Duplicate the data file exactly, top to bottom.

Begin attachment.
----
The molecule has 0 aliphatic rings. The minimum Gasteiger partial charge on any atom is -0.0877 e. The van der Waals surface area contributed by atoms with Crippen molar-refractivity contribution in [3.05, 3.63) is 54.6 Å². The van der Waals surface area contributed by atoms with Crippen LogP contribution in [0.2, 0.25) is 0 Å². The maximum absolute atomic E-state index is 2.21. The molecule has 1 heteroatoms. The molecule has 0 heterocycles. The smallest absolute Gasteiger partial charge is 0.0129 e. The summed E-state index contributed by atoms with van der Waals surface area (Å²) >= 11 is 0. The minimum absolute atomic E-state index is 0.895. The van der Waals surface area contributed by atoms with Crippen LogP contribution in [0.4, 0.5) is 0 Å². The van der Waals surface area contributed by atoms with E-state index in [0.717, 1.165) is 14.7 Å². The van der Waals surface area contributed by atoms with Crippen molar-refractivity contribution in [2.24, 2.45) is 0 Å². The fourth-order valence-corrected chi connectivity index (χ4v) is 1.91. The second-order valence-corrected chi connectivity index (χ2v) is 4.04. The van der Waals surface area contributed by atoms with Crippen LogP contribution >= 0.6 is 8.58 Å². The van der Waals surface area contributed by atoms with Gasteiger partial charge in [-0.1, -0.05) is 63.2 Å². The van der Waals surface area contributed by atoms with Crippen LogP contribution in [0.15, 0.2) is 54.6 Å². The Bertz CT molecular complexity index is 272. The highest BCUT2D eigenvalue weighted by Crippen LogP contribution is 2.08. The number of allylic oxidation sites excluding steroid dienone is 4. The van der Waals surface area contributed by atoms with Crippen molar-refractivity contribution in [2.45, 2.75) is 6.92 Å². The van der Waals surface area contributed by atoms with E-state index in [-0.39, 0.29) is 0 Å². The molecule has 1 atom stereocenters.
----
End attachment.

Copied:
The molecule has 0 aliphatic rings. The minimum Gasteiger partial charge on any atom is -0.0877 e. The van der Waals surface area contributed by atoms with Crippen molar-refractivity contribution in [3.05, 3.63) is 54.6 Å². The van der Waals surface area contributed by atoms with Crippen LogP contribution in [0.2, 0.25) is 0 Å². The maximum absolute atomic E-state index is 2.21. The molecule has 1 heteroatoms. The molecule has 0 heterocycles. The smallest absolute Gasteiger partial charge is 0.0129 e. The summed E-state index contributed by atoms with van der Waals surface area (Å²) >= 11 is 0. The minimum absolute atomic E-state index is 0.895. The van der Waals surface area contributed by atoms with Crippen LogP contribution in [0.4, 0.5) is 0 Å². The van der Waals surface area contributed by atoms with E-state index in [0.717, 1.165) is 14.7 Å². The van der Waals surface area contributed by atoms with Crippen molar-refractivity contribution in [2.24, 2.45) is 0 Å². The fourth-order valence-corrected chi connectivity index (χ4v) is 1.91. The second-order valence-corrected chi connectivity index (χ2v) is 4.04. The van der Waals surface area contributed by atoms with Crippen LogP contribution >= 0.6 is 8.58 Å². The van der Waals surface area contributed by atoms with Gasteiger partial charge in [-0.1, -0.05) is 63.2 Å². The van der Waals surface area contributed by atoms with Crippen LogP contribution in [0.15, 0.2) is 54.6 Å². The Bertz CT molecular complexity index is 272. The highest BCUT2D eigenvalue weighted by Crippen LogP contribution is 2.08. The number of allylic oxidation sites excluding steroid dienone is 4. The van der Waals surface area contributed by atoms with Crippen molar-refractivity contribution in [2.45, 2.75) is 6.92 Å². The van der Waals surface area contributed by atoms with E-state index in [-0.39, 0.29) is 0 Å². The molecule has 1 atom stereocenters.